“We must learn again to see what the saints can see,” Archbishop Gomez writes, “that the human person is something marvelous in the universe. You and I are God’s masterpiece, each of us made in his image as a unity of body and soul.”
God has plans for each of us, he notes elsewhere, “great plans for your life, plans for love and plans for your glory! You are something special to God—each one of you. There is nobody like you and there is nobody who can replace you!”
For Archbishop Gomez, it is in living out of that felt experience of God’s love that we discover what is essential. So we can discuss the “‘nuptial’ character to the body,” our “need to rediscover the authentic meaning of marriage”; “but,” he insists, “it is also important for us to rediscover the authentic meaning of friendship.” He notes St. Gregory’s image of his relationship with St. Basil: “It seemed as if we had one soul in two bodies.” “This,” Archbishop Gomez writes, “is what all of us can hope for in our relationships with persons of the same or opposite sex.”
The struggles of our world also take on new shape in the light of God’s love. “The Gospel of Jesus Christ is the most radical doctrine in the history of ideas,” Archbishop Gomez asserts. “How different Los Angeles would be if we all got up every morning and looked into the mirror and said, ‘I am a child of God and everyone I will meet this day is my brother or sister, one of God’s beloved, and worthy of my attention, my care and my love.’”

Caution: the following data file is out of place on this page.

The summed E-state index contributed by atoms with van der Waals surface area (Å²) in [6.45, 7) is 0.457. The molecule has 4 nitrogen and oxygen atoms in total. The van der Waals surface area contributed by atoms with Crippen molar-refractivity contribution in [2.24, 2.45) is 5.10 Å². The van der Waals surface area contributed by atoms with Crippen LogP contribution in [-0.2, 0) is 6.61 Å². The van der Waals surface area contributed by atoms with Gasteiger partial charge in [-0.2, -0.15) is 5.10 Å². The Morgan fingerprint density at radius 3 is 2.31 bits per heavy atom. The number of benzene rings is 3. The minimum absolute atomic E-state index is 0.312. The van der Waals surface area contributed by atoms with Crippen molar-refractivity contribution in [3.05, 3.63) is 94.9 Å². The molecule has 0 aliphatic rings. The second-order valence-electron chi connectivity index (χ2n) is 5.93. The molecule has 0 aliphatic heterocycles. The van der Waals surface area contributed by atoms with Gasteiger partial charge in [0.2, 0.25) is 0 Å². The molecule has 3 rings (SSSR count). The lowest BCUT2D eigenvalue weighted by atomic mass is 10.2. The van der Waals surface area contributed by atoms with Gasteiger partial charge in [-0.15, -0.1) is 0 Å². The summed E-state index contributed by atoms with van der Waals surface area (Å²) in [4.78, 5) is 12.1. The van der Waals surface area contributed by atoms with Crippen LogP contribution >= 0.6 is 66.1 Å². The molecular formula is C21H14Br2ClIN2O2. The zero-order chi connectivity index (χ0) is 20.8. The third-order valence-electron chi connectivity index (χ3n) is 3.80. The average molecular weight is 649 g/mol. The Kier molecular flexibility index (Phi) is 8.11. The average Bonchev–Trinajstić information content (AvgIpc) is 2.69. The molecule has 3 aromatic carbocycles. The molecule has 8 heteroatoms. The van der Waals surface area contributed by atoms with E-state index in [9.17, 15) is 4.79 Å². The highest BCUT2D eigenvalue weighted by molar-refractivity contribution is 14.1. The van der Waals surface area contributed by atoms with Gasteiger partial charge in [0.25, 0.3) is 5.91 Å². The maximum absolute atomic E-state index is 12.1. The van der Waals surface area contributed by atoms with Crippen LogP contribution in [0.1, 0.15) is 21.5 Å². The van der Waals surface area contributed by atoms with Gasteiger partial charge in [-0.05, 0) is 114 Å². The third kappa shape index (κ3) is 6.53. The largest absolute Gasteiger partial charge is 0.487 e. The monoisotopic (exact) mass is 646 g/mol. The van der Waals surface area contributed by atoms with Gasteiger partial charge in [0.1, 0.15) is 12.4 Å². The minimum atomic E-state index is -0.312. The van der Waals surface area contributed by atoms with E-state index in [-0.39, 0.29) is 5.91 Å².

In a world filled with tragedy, injustice and violence, Archbishop Gomez acknowledges we have reason for doubt. But God is silent, he finds, only to the extent that we are. “When the innocent cry out to God in their suffering, we are the answer that God provides. We are called to be his voice of compassion, his hands of love and assistance. As long as there are Christians, no one should have to suffer alone!”
Toward the end of his letter, Archbishop Gomez highlights our Christian call to holiness, familiar territory for a pastoral letter. Yet where most frame holiness in terms of purity or perfection, the archbishop turns once again to our experience of God. “Holiness is simply love,” he writes, “lived totally and completely.”
“Holiness is simply love, lived totally and completely.”
None of us, he notes, ever love perfectly: “I know that holiness can seem like all too much for us. We feel we are not good enough, not strong enough. This is true, of course—for me as much as it is for you. It is true about everyone! No one knows better than we do how inadequate we feel, our limitations and weaknesses.”
But once again, in God’s love Archbishop Gomez finds reason for hope: “My brothers and sisters, I urge you: Do not be afraid of holiness! God knows everything about us. And he calls us anyway. This is the mystery of his plan of love.”
Today, “remembering” is understood as an intellectual act, the mental recollection of specific facts or events. But liturgically remembering is far more than that; it is an act of invocation that we believe brings back to life the blessed reality that it recalls. In the Eucharist, Christ is present. The Kingdom does come.
In “For Greater Things You Were Born,” Archbishop Gomez undertakes a similar venture. Faced with a world that is suffering, he reminds readers of our loving God, that we might experience once again his presence in our midst.